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Outdoors For Women

Several years ago, I was at an incredibly boring computer seminar when I struck up a lunchtime conversation with a woman who was as attractive as she was fascinating. Not only did she own as much camouflage clothing as I did, but she knew all about turkey hunting, could identify all kinds of wildflowers, loved hiking, and could speak my language about the outdoors.

She was a city girl who didn’t come from a family that hunted or fished. However, she took it upon herself to learn more about the great outdoors by attending several Becoming an Outdoors-Woman programs sponsored by the Kentucky Department of Fish and Wildlife Resources. She was not only competent in her outdoors abilities, but she was confident in them. I was so impressed that I asked her for a date—a canoe trip on Elkhorn Creek.

Kentucky started its own Becoming an Outdoors-Woman program, also known as BOW, in 1995. Since then, hundreds of women have experienced the outdoors through a variety of programs that may include backpacking, survival skills, canoeing, bird watching, campfire cooking, fly tying, and even rappelling. Programs also feature basic hunting and fishing skills.

Beth Spivey-Minch, the volunteer coordinator for Kentucky’s program, says women love BOW sessions because of their supportive learning environment. There are no “dumb” questions. And instructors have the patience that a competitive husband or boyfriend may lack.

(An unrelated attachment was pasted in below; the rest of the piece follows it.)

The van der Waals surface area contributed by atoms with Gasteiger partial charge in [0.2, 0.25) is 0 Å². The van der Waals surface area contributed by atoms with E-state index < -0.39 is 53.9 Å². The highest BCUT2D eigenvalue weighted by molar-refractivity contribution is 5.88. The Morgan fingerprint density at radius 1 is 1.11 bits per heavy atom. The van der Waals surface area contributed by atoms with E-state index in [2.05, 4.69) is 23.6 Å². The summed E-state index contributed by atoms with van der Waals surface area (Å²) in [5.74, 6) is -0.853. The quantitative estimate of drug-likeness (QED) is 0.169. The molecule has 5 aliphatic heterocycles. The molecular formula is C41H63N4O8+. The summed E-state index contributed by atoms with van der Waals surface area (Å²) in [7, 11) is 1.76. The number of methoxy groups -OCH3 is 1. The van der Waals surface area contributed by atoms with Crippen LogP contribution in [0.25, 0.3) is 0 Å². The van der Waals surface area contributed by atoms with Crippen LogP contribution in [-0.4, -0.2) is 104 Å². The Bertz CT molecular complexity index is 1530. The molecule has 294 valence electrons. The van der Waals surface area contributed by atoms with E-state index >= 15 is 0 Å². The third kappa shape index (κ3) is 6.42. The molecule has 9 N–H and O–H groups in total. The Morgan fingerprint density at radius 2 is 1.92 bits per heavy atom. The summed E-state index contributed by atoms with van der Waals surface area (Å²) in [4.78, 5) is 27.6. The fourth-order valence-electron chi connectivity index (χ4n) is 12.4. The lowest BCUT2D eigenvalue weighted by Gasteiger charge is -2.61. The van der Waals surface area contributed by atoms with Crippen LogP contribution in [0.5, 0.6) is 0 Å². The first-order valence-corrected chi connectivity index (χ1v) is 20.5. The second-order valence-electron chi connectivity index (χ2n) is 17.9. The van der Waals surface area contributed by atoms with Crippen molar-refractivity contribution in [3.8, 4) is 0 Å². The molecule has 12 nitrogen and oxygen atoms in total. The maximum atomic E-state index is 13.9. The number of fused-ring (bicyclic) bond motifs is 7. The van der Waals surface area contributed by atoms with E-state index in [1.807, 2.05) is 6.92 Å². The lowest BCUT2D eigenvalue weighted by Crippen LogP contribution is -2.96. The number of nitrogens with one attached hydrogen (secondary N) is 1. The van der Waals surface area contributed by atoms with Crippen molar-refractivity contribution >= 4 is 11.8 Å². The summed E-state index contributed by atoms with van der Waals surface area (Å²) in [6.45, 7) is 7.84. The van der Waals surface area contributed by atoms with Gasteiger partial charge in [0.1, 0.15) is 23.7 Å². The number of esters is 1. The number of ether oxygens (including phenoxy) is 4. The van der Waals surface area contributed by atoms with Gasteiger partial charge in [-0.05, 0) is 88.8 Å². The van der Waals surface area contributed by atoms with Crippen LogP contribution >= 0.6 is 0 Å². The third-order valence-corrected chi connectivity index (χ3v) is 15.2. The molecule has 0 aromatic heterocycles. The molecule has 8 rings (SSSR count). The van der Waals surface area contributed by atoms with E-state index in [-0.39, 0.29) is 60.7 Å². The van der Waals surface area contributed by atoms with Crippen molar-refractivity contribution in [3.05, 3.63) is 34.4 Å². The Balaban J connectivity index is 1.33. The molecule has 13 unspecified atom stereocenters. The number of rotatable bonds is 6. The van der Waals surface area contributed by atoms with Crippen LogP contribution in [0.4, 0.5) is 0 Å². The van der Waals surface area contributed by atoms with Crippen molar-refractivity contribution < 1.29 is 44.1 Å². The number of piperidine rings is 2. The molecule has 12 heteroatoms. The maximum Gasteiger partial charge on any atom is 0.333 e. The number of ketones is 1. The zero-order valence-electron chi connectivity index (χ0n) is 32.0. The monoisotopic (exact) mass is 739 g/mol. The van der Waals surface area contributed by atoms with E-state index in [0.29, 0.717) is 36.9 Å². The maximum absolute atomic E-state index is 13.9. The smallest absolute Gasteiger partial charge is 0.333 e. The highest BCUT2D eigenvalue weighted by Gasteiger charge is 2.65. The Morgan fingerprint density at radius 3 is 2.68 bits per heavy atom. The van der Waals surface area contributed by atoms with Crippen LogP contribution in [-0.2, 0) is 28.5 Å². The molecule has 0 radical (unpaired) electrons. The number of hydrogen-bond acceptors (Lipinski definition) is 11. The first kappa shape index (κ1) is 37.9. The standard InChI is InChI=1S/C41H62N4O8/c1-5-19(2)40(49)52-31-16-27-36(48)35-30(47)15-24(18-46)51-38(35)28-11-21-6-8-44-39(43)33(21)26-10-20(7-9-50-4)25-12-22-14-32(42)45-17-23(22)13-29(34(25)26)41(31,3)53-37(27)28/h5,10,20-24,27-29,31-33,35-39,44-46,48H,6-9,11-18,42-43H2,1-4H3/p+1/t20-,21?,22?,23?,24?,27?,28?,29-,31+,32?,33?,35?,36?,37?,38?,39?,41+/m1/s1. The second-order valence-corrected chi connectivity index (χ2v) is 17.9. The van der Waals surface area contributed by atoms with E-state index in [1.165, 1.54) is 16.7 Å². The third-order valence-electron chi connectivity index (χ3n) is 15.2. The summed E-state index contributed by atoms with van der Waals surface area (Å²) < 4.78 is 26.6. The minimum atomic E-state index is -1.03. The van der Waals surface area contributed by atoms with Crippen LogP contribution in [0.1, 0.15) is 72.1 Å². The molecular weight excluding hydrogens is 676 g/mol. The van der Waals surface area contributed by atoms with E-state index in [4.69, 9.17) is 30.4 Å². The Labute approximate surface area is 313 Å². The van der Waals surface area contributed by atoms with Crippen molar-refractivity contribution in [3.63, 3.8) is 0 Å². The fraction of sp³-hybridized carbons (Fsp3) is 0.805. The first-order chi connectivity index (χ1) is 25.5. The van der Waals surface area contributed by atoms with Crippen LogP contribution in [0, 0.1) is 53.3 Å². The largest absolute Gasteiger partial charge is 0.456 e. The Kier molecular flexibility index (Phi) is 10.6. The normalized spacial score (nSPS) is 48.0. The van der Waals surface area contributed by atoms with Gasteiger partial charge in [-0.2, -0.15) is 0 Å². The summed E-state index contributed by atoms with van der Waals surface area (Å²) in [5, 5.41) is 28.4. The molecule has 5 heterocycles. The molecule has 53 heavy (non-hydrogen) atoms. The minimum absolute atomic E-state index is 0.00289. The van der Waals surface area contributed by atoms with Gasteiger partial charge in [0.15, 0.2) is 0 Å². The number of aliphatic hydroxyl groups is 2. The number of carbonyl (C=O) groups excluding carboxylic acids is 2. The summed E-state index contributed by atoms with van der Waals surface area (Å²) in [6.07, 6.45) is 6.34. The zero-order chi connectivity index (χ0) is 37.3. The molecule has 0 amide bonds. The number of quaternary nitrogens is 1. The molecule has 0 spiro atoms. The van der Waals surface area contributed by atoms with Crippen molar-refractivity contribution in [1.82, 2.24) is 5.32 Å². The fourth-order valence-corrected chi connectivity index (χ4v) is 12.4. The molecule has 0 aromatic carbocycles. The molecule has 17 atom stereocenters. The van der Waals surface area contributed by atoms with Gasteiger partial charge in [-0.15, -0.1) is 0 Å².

BOW also builds confidence. “A lot of times, women are intimidated about going into the outdoors alone,” Spivey-Minch says. “Through our programs, they learn that it’s not so scary to be in the outdoors.”

Some women taking the courses learn to shoot a gun for the first time, which helps them overcome their fear of firearms. For women who are not interested in shooting or hunting, there’s still plenty to do.

“We also offer opportunities to learn about camping, mountain biking, outdoor photography, and the basics of being in the outdoors,” Spivey-Minch says.

Program offerings vary throughout the year. For example, the Jan. 19-21 program at Kenlake State Resort Park will offer an eagle-watching trip.

BOW programs are a great way to introduce women to the outdoors and impress the men. As for the BOW graduate that I met so many years ago, she’s now my turkey hunting buddy—and my wife.



INSIDER’S TIP

Register now for this month’s BOW program in western Kentucky. The $175 registration fee includes programs, meals, and lodging. Call (800) 858-1549 or visit www.fw.ky.gov on the Internet for more information.

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